The quality of human relationships depends largely upon the way we communicate with each other. It depends not only on what we say, but how we say it; not only on what we do, but our motives for doing it. Our tone of voice and even our smallest actions are elements of communication; many of us are hardly aware of these.

When partners in a marriage are held together by a bond of love, mutual respect, and a desire to please and comfort, communication naturally falls into patterns that express these feelings and give both husband and wife confidence in each other and a sense of security and mutual dependence.

When a relationship is distorted by an unbalanced dependence, or by suspicion, hostility, excessive demands, and expectations, these flaws reveal themselves in the way the two people communicate with each other.

If a man marries a woman because he was attracted by her warm maternal quality, as many alcoholics do, he is likely to be the dependent one. And she, attracted to him because of her unconscious desire to mother someone, will be the practical member of the family. She may later bemoan the fact that he has failed in his role as head of the house, not aware that it was she who took the reins and did all the managing. And while she is managing him, the children, the household, and the finances, she’s awash with self‑pity because of the big load she has to carry.

If he is drinking, her constant protective watchfulness makes it easy for him to sidestep getting help. He has no incentive to get sober. She convinces herself that she’s doing her very best for him; she hasn’t learned, as she would in Al‑Anon, that shielding him from the consequences of his drinking only prolongs its course.

When he’s drunk, her reaction is to reproach him for his behavior, and that’s the very worst time to attempt to communicate with him. In fact it can’t be done without triggering a family war.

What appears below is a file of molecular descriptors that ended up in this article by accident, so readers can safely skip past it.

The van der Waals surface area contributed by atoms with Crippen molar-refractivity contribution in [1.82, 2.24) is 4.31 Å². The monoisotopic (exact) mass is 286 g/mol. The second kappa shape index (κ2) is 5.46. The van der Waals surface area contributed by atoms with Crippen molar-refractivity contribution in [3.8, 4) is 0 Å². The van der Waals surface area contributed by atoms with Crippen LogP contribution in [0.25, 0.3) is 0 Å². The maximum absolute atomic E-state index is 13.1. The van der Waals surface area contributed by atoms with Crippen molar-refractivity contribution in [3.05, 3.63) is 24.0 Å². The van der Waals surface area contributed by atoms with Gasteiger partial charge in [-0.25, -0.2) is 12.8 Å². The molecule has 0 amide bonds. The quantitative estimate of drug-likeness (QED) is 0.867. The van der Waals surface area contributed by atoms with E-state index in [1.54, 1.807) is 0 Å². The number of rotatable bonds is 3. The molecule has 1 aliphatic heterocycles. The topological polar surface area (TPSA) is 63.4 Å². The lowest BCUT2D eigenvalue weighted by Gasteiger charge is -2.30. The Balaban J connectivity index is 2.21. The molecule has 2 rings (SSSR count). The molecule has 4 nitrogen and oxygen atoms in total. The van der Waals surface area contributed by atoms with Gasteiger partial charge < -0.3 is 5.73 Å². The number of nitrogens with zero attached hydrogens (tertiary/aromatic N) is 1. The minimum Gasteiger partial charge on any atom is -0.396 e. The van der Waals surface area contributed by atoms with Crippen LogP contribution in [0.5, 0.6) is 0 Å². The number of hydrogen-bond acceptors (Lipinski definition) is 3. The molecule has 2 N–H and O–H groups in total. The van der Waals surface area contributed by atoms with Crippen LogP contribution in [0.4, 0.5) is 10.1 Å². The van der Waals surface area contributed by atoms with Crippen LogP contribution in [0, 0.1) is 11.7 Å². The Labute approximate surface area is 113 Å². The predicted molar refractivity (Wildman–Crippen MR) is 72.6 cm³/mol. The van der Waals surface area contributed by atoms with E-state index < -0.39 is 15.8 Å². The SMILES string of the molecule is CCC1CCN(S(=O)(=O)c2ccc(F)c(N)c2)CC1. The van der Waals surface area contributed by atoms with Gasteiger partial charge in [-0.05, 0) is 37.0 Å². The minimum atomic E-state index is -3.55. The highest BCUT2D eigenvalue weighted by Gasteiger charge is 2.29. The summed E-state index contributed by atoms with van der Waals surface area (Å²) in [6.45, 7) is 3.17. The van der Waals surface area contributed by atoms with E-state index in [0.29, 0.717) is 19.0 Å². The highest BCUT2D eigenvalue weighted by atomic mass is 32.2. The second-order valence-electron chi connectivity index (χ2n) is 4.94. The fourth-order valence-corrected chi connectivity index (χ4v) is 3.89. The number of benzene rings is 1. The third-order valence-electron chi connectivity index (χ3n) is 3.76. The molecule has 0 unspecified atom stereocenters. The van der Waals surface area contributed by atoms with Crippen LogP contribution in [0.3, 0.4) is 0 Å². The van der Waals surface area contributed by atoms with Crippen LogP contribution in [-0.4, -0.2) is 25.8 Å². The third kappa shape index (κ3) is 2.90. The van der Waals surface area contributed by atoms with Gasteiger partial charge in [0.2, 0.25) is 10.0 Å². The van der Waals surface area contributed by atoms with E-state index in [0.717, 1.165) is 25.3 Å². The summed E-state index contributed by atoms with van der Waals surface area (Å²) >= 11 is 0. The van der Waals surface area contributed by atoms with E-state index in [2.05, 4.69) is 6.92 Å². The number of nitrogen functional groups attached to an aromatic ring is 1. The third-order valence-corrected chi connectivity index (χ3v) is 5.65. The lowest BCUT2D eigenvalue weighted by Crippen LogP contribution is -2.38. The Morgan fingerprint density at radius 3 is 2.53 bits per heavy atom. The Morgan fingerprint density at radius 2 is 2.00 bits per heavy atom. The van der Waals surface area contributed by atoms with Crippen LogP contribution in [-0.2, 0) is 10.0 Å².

Until she learns what is wrong with her attitude and how to change herself so he will be forced to face his responsibilities, the situation isn’t likely to improve.

If a man married a woman because she’s shy, timid and submissive, he unconsciously chose a wife who would satisfy his need to dominate. If she turns out to be an alcoholic, he will have the complete dependent he wants, no matter how desperately he thinks he wants her sober. He, too, will cover up her drinking, protect her from public disgrace, and assume all the responsibilities which should be hers.

Such distorted relationships are often found in alcoholic marriages, and they inevitably lead to the drying up of the communication which is vital to a good marriage.

We can make verbal communication effective if we never lose sight of the fact that the alcoholic is sick; he has a disease for which it is unfair to blame him or punish him. But he must be told—at the right time and without anger or reproach—what he has done and is doing.

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